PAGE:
Home->How To->Adding Chart Plotter Capabilities to Your Android Tablet

Adding Chart Plotter Capabilities to Your Android Tablet

Would you like to add chart plotter capabilities to your Android tablet? It's not hard. First, you need a GPS. If you have a cell phone you can probably piggyback your Android's internal GPS off it, but since I don't I had to buy an external GPS unit. I chose a Globalsat ND-105C which plugs into an OTG USB port on my tablet. It comes with a cable to adapt to a standard USB, in case your tablet doesn't have an OTG port. It costs about $35 at Amazon and is a good quality unit.

Next, you need a good power source. The GPS polls a satellite once a second and the plotter has to redraw the screen, so don't expect to get the advertised life off a battery charge. I bought a car charger for my tablet and a cigarette lighter socket with alligator clips that clamp straight to my 12 volt house battery on the boat. This is more than enough power to run my tablet for days on end. Total cost - about $15.

That's it for hardware. Now you need two pieces of software, both available from Google Play. Since Google has gone to the grand unified theory for sign-ins, you just sign in using your gmail account. The first time you use Google Play, you will have to give them a credit card number which they will store for any book or app purchases. Start off by downloading a free app called You Are Here. This app takes the signal from the GPS and feeds it to the plotter software. Once it is downloaded, go into your Android settings and be sure developer-allow mock locations is checked.

One more thing and your Android will be a chart plotter. Go to Google Play and download a plotter app. There are several, and I chose MX Mariner. Search for it, purchase it ($6.99) and let it install itself on your tablet. Open it and it will ask if you want to install charts - say yes and it will give you options for several chart bundles covering different parts of the coast. You can download as many as you like. MX Mariner will ask where you want to save them and it would probably be smart to save them to a dedicated sd card.

To use your chart plotter, plug in the GPS, then start You Are Here. In a minute or two, the app will show your current location on the right side of the screen and the results of the GPS's satellite polling will scroll down the left side. Then start MX Mariner. The software uses raster charts so the display looks just like a familiar paper chart. Take a few minutes to review the excellent help files and you will be on your way.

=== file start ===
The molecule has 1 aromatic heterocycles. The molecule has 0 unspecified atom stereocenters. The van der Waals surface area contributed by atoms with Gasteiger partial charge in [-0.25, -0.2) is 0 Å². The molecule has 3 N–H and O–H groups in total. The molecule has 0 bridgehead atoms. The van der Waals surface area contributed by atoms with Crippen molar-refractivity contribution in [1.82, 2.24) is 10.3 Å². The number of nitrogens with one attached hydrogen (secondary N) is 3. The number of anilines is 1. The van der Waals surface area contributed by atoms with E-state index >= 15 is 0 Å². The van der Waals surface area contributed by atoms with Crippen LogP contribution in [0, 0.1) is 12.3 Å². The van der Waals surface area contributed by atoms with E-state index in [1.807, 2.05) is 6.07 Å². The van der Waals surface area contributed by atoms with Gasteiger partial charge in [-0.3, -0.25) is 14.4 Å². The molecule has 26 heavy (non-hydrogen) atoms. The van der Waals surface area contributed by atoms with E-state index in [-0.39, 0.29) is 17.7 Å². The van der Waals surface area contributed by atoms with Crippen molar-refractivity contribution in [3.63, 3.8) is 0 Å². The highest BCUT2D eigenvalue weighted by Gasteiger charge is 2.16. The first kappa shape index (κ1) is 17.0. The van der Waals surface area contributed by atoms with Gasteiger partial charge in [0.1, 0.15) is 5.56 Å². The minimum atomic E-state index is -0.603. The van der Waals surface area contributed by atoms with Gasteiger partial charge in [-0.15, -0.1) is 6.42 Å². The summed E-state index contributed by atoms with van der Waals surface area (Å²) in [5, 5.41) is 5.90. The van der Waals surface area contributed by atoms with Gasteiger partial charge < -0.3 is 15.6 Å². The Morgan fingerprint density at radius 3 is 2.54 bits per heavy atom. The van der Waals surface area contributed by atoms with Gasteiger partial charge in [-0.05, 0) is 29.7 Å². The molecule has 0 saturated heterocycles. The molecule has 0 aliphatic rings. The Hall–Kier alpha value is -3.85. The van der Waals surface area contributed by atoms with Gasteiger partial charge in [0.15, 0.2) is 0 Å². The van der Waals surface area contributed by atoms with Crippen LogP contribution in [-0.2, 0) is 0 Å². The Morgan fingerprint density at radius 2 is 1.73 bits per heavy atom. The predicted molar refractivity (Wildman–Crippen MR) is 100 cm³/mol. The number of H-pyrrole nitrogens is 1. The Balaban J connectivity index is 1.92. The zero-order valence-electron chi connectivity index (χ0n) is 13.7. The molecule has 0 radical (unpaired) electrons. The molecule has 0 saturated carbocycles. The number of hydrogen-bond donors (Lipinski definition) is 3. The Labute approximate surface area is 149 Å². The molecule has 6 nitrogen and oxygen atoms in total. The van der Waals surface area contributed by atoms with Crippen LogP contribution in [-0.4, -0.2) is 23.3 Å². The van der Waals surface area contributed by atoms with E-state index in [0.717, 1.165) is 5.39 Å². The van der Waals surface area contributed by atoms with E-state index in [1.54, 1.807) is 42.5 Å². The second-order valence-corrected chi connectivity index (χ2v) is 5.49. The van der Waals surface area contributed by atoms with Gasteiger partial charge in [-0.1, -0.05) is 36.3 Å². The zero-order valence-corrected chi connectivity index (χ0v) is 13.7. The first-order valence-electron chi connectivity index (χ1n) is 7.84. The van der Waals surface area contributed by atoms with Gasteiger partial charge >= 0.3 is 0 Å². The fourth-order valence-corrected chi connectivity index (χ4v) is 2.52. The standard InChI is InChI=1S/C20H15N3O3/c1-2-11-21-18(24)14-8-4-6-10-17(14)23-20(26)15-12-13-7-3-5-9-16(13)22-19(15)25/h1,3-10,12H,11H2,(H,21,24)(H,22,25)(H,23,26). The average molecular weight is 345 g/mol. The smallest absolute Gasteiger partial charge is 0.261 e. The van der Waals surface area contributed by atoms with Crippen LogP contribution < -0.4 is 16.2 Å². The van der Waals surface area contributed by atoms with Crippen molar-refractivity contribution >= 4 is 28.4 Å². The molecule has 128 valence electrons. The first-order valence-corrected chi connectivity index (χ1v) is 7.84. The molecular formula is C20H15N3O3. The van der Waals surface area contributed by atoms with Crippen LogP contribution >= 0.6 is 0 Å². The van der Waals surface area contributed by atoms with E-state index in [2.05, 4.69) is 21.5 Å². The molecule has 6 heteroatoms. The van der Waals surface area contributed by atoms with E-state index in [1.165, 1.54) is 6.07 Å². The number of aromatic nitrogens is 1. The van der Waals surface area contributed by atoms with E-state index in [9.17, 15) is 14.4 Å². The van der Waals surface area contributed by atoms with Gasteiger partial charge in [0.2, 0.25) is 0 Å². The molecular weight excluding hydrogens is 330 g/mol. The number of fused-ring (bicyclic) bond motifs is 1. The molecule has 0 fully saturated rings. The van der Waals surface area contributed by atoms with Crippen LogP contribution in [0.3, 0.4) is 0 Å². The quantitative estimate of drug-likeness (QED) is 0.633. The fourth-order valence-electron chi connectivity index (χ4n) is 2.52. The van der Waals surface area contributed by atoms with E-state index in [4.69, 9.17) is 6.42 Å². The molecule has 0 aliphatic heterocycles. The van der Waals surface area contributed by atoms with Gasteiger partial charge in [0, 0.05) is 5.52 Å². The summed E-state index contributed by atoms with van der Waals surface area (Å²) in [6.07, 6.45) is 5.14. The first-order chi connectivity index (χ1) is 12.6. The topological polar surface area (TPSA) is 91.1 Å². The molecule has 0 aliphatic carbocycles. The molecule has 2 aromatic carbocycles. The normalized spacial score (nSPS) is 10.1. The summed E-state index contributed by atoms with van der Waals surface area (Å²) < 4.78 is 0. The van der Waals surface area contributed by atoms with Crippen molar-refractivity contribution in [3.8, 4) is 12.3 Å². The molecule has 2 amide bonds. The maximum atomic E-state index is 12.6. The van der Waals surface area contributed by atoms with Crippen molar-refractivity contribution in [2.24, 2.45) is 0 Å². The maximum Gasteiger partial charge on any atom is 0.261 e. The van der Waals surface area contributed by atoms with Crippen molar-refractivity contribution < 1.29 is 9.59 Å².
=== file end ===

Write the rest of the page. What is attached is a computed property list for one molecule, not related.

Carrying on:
So how does it work in real life? Pretty well, all things considered. The GlobalSat GPS has no problem acquiring a satellite signal, and the software does a good job of registering position on the chart. One issue that I haven't been able to resolve - the software can record a track, but occasionally the track shoots off to the equator or the Greenwich Meridian for just a few seconds and then resumes correct plotting. This means the distance travelled and speed records are completely inaccurate. I think this happens when the MX Mariner jumps from one chart to the next, but I guess it could be due to the GPS briefly losing satellite contact. It doesn't effect the usefulness of the app for navigation, just makes for ugly tracks. It's possible to download the .gpx track file and clean it up with a text editor if you need a clean record of your trip. The app developer is actively updating and fixing MX Mariner so maybe this problem will go away in time.

Another consideration - marine chart plotters are built for the marine environment, and most Android tablets are not. The cockpit of Valor can be a wet place even when it is not raining. The deck is hard, unforgiving fiberglass just waiting for a clumsy Neuse River sailor to drop his tablet and crack the screen. Also, standalone chart plotters are built with very bright screens so they can be seen in direct sunlight. Most tablets are not. If I were used to having a chart plotter available for constant reference, I would want a Lowrance, Garmin, Raymarine, or other brand built specifically for the job. However, I usually work from paper charts so I rarely miss having a chart plotter.

So, you might ask, what is an Android tablet chart plotter good for? Well, it makes a good backup in case of catastrophic failure of your primary plotter. It's good for laying out courses at home that can then be uploaded to the plotter on the boat. If you are a paper chart sailor, you can leave it on, below deck, to get an accurate track of your day's sail. And there are a couple of off the beaten path sailing areas near me that are not on any of the charts in my Maptech chart book - the upper part of the Bay River and the far upper reaches of West Bay - but are clearly charted in my MX Mariner software. So I'd say that a tablet chart plotter is just another tool in the navigational box - maybe not necessary, but useful nevertheless.

The MX Mariner software includes digital charts for all U.S. waters, so even if you never used the plotter features, it is a cheap way to get a complete set of charts. You wouldn't even need to buy the hardware components - the GPS and power lead - just the MX Mariner software.

I am very satisfied with this project. It has been a good introduction to chart plotters and a lot of fun. Practically everyone has a tablet now, so why not add chart plotter capabilities?